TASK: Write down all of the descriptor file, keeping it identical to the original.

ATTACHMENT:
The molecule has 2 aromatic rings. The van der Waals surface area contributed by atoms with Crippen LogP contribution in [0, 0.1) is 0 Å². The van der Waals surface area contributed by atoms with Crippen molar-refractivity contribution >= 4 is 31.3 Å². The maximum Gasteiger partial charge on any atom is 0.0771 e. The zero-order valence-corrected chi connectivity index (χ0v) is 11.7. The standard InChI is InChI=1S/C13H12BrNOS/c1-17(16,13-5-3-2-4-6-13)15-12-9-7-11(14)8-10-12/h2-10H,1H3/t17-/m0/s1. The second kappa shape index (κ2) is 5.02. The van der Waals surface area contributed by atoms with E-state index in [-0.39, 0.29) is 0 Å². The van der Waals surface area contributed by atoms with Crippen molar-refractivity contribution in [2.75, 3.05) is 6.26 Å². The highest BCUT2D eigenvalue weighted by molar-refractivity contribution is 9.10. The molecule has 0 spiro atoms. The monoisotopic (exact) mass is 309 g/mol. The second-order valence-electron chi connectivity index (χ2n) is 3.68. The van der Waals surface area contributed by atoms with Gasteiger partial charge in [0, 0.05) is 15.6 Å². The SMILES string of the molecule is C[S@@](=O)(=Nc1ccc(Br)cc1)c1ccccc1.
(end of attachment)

The molecule has 2 aromatic rings. The van der Waals surface area contributed by atoms with Crippen LogP contribution in [0, 0.1) is 0 Å². The van der Waals surface area contributed by atoms with Crippen molar-refractivity contribution >= 4 is 31.3 Å². The maximum Gasteiger partial charge on any atom is 0.0771 e. The zero-order valence-corrected chi connectivity index (χ0v) is 11.7. The standard InChI is InChI=1S/C13H12BrNOS/c1-17(16,13-5-3-2-4-6-13)15-12-9-7-11(14)8-10-12/h2-10H,1H3/t17-/m0/s1. The second kappa shape index (κ2) is 5.02. The van der Waals surface area contributed by atoms with E-state index in [-0.39, 0.29) is 0 Å². The van der Waals surface area contributed by atoms with Crippen molar-refractivity contribution in [2.75, 3.05) is 6.26 Å². The highest BCUT2D eigenvalue weighted by molar-refractivity contribution is 9.10. The molecule has 0 spiro atoms. The monoisotopic (exact) mass is 309 g/mol. The second-order valence-electron chi connectivity index (χ2n) is 3.68. The van der Waals surface area contributed by atoms with Gasteiger partial charge in [0, 0.05) is 15.6 Å². The SMILES string of the molecule is C[S@@](=O)(=Nc1ccc(Br)cc1)c1ccccc1.